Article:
Document Type dissertation Author Name Chen, Si URN etd-121212-164128 Title Vehicular Dynamic Spectrum Access: Using Cognitive Radio for Automobile Networks Degree PhD Department Electrical & Computer Engineering Advisors Alexander M. Wyglinski, Advisor Peder C. Pedersen, Committee Member Kaveh Pahlavan, Committee Member Sudharman K. Jayaweera, Committee Member Keywords Automobile Networks Cognitive Radio Dynamic Spectrum Access Vehicular Date of Presentation/Defense 2013-01-10 Availability unrestricted
Vehicular Dynamic Spectrum Access (VDSA) combines the advantages of dynamic spectrum access to achieve higher spectrum efficiency and the special mobility pattern of vehicle fleets. This dissertation presents several noval contributions with respect to vehicular communications, especially vehicle-to-vehicle communications. Starting from a system engineering aspect, this dissertation will present several promising future directions for vehicle communications, taking into consideration both the theoretical and practical aspects of wireless communication deployment.
This dissertation starts with presenting a feasibility analysis using queueing theory to model and estimate the performance of VDSA within a TV whitespace environment. The analytical tool uses spectrum measurement data and vehicle density to find upper bounds of several performance metrics for a VDSA scenario in TVWS.
Then, a framework for optimizing VDSA via artificial intelligence and learning, as well as simulation testbeds that reflect realistic spectrum sharing scenarios between vehicle networks and heterogeneous wireless networks including wireless local area networks and wireless regional area networks. Detailed experimental results justify the testbed for emulating a mobile dynamic spectrum access environment composed of heterogeneous networks with four dimensional mutual interference.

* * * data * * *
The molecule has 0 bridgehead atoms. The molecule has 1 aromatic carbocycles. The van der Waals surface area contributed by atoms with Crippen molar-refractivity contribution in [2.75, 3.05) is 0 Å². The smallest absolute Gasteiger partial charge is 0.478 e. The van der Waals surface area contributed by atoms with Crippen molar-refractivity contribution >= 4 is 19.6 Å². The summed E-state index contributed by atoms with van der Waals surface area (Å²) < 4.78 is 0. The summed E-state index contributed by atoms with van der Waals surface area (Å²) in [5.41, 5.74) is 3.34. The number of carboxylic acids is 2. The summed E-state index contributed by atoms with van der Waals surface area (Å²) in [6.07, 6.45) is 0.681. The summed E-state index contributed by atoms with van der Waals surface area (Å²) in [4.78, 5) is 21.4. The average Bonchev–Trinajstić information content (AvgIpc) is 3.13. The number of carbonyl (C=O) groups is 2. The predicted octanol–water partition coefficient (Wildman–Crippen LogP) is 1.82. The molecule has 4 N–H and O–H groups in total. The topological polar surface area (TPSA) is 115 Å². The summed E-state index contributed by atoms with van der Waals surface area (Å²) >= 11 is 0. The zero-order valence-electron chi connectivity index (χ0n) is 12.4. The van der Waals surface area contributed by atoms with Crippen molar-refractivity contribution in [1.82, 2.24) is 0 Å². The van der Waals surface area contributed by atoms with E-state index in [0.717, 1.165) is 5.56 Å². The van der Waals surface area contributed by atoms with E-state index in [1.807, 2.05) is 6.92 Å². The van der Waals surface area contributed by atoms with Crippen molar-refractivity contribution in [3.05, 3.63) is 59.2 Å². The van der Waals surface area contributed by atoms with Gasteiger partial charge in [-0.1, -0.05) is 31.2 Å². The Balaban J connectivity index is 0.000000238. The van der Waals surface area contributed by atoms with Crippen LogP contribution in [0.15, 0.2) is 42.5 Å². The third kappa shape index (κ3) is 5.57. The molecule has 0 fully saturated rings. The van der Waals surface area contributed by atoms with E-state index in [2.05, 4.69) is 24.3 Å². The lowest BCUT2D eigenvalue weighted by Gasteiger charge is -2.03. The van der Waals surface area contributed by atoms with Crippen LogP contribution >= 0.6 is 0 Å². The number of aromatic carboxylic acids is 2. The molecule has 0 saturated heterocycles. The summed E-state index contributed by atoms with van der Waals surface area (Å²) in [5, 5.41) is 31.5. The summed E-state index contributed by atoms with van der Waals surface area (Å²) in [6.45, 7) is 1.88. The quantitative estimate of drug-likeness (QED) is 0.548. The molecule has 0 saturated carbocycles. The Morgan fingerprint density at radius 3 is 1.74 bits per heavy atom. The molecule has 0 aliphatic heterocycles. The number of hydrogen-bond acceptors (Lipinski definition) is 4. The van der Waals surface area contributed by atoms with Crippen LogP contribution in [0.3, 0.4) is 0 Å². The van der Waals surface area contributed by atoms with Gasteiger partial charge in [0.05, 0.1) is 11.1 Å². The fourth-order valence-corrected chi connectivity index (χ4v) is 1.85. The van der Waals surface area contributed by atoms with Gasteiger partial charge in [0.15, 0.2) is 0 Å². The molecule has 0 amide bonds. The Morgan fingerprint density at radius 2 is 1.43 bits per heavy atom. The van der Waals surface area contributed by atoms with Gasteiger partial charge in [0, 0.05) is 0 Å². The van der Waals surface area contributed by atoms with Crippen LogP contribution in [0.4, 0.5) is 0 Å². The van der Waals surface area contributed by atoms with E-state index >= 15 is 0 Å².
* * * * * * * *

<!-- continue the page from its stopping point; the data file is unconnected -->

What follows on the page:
Vehicular cooperative communication is the other proposed technique that combines the cooperative communication technology and vehicle platooning, an emerging concept that is expected to both increase highway utilization and enhance both driver experience and safety. This dissertation will focus on the coexistence of multiple vehicle groups in shared spectrum, where intra-group cooperation and inter-group competition are investigated in the aspect of channel access.
Finally, a testbed implementation VDSA is presented and a few applications are developed within a VDSA environment, demonstrating the feasibility and benefits of some features in a future transportation system.
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